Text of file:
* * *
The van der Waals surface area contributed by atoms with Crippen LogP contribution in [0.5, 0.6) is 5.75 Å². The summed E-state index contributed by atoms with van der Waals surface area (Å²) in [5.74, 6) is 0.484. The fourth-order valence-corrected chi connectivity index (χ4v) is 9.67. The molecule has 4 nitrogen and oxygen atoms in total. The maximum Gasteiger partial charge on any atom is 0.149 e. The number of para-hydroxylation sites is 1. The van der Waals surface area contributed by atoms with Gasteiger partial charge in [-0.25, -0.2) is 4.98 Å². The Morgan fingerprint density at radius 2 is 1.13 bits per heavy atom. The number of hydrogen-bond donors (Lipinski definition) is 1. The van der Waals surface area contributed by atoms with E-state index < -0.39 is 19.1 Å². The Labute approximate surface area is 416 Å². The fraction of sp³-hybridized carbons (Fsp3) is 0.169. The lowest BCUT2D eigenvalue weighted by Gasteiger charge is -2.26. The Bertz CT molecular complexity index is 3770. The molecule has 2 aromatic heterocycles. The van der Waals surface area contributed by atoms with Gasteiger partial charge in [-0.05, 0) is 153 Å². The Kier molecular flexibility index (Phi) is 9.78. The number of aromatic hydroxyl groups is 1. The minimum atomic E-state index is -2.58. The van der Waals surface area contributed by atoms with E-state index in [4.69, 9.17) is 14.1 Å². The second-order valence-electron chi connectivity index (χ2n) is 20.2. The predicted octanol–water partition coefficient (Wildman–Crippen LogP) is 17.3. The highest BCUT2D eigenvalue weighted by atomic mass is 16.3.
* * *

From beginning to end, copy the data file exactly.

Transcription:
The van der Waals surface area contributed by atoms with Crippen LogP contribution in [0.5, 0.6) is 5.75 Å². The summed E-state index contributed by atoms with van der Waals surface area (Å²) in [5.74, 6) is 0.484. The fourth-order valence-corrected chi connectivity index (χ4v) is 9.67. The molecule has 4 nitrogen and oxygen atoms in total. The maximum Gasteiger partial charge on any atom is 0.149 e. The number of para-hydroxylation sites is 1. The van der Waals surface area contributed by atoms with Gasteiger partial charge in [-0.25, -0.2) is 4.98 Å². The Morgan fingerprint density at radius 2 is 1.13 bits per heavy atom. The number of hydrogen-bond donors (Lipinski definition) is 1. The van der Waals surface area contributed by atoms with E-state index < -0.39 is 19.1 Å². The Labute approximate surface area is 416 Å². The fraction of sp³-hybridized carbons (Fsp3) is 0.169. The lowest BCUT2D eigenvalue weighted by Gasteiger charge is -2.26. The Bertz CT molecular complexity index is 3770. The molecule has 2 aromatic heterocycles. The van der Waals surface area contributed by atoms with Gasteiger partial charge in [-0.05, 0) is 153 Å². The Kier molecular flexibility index (Phi) is 9.78. The number of aromatic hydroxyl groups is 1. The minimum atomic E-state index is -2.58. The van der Waals surface area contributed by atoms with E-state index in [4.69, 9.17) is 14.1 Å². The second-order valence-electron chi connectivity index (χ2n) is 20.2. The predicted octanol–water partition coefficient (Wildman–Crippen LogP) is 17.3. The highest BCUT2D eigenvalue weighted by atomic mass is 16.3.